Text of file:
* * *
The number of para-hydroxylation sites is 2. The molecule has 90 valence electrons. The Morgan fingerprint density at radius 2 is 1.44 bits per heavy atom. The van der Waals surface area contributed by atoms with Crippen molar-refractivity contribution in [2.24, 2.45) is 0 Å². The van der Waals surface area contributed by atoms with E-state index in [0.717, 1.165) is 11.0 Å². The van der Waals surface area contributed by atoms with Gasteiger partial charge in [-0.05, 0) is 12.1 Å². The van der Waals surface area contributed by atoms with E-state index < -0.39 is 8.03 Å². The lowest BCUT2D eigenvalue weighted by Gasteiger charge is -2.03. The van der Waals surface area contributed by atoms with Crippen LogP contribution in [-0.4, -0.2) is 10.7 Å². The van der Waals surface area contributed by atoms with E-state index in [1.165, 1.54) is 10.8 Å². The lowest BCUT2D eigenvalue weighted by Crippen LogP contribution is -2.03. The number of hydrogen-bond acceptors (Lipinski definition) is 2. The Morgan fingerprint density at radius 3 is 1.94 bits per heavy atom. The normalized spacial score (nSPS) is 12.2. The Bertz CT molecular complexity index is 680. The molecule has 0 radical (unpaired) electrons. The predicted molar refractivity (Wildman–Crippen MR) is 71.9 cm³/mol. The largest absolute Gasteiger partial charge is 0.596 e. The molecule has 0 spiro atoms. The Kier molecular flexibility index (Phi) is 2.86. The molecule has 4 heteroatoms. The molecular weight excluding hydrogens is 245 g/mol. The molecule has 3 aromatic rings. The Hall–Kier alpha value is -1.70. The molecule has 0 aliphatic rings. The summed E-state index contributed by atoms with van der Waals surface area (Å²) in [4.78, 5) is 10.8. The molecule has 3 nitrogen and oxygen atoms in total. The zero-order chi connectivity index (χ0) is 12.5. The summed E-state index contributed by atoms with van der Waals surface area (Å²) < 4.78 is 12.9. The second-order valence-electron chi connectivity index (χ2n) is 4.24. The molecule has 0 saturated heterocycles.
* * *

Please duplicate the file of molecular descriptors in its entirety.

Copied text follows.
The number of para-hydroxylation sites is 2. The molecule has 90 valence electrons. The Morgan fingerprint density at radius 2 is 1.44 bits per heavy atom. The van der Waals surface area contributed by atoms with Crippen molar-refractivity contribution in [2.24, 2.45) is 0 Å². The van der Waals surface area contributed by atoms with E-state index in [0.717, 1.165) is 11.0 Å². The van der Waals surface area contributed by atoms with Gasteiger partial charge in [-0.05, 0) is 12.1 Å². The van der Waals surface area contributed by atoms with E-state index < -0.39 is 8.03 Å². The lowest BCUT2D eigenvalue weighted by Gasteiger charge is -2.03. The van der Waals surface area contributed by atoms with Crippen LogP contribution in [-0.4, -0.2) is 10.7 Å². The van der Waals surface area contributed by atoms with E-state index in [1.165, 1.54) is 10.8 Å². The lowest BCUT2D eigenvalue weighted by Crippen LogP contribution is -2.03. The number of hydrogen-bond acceptors (Lipinski definition) is 2. The Morgan fingerprint density at radius 3 is 1.94 bits per heavy atom. The normalized spacial score (nSPS) is 12.2. The Bertz CT molecular complexity index is 680. The molecule has 0 radical (unpaired) electrons. The predicted molar refractivity (Wildman–Crippen MR) is 71.9 cm³/mol. The largest absolute Gasteiger partial charge is 0.596 e. The molecule has 0 spiro atoms. The Kier molecular flexibility index (Phi) is 2.86. The molecule has 4 heteroatoms. The molecular weight excluding hydrogens is 245 g/mol. The molecule has 3 aromatic rings. The Hall–Kier alpha value is -1.70. The molecule has 0 aliphatic rings. The summed E-state index contributed by atoms with van der Waals surface area (Å²) in [4.78, 5) is 10.8. The molecule has 3 nitrogen and oxygen atoms in total. The zero-order chi connectivity index (χ0) is 12.5. The summed E-state index contributed by atoms with van der Waals surface area (Å²) < 4.78 is 12.9. The second-order valence-electron chi connectivity index (χ2n) is 4.24. The molecule has 0 saturated heterocycles.